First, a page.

DIYlady

Distinguished Member
So hard to see what’s happened in a photo on line. Did the decorator comment.

Since you imply this didn’t show up with initial base coat, I’m wondering whether the decorator overfilled/failed to sand between coats?
 

bouncer

Well-known Member
H

My thinking was hopefully not to do any filling myself as I think my efforts my make it worse if I do that. I have done many a patch job with poly filler but these are usually small cracks and holes. This to me seems like if done wrong would look really obvious.

The product I suggested is a very light product, it would fill and bulk up the area and be super easy to sand, it would allow you to get a smoother transition, and easier to work with than the joint cement and mulitfinish that your expert would have used.
 

ufo550

Well-known Member
Hard to tell from pictures, but it doesn’t look like a crack for me, more like bad plastering. Almost as if it was done in two bits. Cracks normally follow plasterboard etc edges, not across at an angle like that. Might be wrong.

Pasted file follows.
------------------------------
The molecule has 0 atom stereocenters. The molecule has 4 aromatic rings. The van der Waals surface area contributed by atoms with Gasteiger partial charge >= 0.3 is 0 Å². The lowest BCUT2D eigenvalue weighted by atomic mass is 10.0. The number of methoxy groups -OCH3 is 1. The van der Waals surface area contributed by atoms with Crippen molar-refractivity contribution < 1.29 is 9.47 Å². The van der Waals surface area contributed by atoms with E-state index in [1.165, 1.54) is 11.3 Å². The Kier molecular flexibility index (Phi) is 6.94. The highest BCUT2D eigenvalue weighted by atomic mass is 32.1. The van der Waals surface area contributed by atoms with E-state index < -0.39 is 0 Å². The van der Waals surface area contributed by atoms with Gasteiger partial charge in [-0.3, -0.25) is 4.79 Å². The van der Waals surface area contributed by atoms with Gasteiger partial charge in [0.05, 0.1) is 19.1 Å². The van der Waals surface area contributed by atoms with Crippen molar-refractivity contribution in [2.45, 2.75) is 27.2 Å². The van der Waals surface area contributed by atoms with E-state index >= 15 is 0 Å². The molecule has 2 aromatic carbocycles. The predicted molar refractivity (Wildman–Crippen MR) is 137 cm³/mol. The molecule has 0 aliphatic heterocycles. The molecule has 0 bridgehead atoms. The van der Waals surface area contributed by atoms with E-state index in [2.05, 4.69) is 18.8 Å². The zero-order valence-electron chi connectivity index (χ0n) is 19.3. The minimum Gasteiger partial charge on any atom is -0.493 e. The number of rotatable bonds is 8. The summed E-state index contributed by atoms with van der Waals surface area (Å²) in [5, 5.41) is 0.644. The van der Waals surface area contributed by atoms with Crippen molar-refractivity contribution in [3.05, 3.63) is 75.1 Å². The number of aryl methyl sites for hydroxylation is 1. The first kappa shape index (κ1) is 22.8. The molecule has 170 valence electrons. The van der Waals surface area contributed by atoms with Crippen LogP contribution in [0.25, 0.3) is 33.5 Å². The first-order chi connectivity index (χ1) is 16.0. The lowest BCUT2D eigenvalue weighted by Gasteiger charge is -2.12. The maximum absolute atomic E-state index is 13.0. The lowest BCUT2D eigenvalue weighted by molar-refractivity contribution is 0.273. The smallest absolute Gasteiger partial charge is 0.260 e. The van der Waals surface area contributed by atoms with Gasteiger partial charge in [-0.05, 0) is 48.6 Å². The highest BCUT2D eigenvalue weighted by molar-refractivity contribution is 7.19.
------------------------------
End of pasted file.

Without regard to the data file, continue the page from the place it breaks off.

Did the decorator mention anything? As said, I’d be asking the plasterer also.
 

shotokan101

Banned

nheather

Distinguished Member
Personally, I’d get the plasterer back and get their opinion.

Being a natural worrier, but also from very recent experience I would concerned that the two tradesmen would blame each other and shrug responsibility. You could certainly be looking at extra cost (or some DIY) - for example, the plaster may agree to fix the problem for no charge but then the decorator would want additional payment to repaint.

My concern is if the crack has appeared because the boards are moving then any cosmetic repair (rather than addressing the root problem) is likely to crack again within a short time.

What was the time between plastering and painting?

So best to get the plasterer in to assess properly.

Cheers,

Nigel
 

The latest video from AVForums

Sony Bravia XR A80J OLED TV Review
Subscribe to our YouTube channel

Latest News

NAD launches M23 hybrid stereo power amplifier
  • By Andy Bassett
  • Published
Microsoft to acquire Activision Blizzard for $70 billion
  • By Andy Bassett
  • Published
Cyrus Audio joins BluOS Audio Ecosystem
  • By Andy Bassett
  • Published
Audio Pro expands C10 MkII speaker range with new colours
  • By Andy Bassett
  • Published
BBC licence fee to be scrapped in 2027
  • By Andy Bassett
  • Published

Full fat HDMI teeshirts

Support AVForums with Patreon

Top Bottom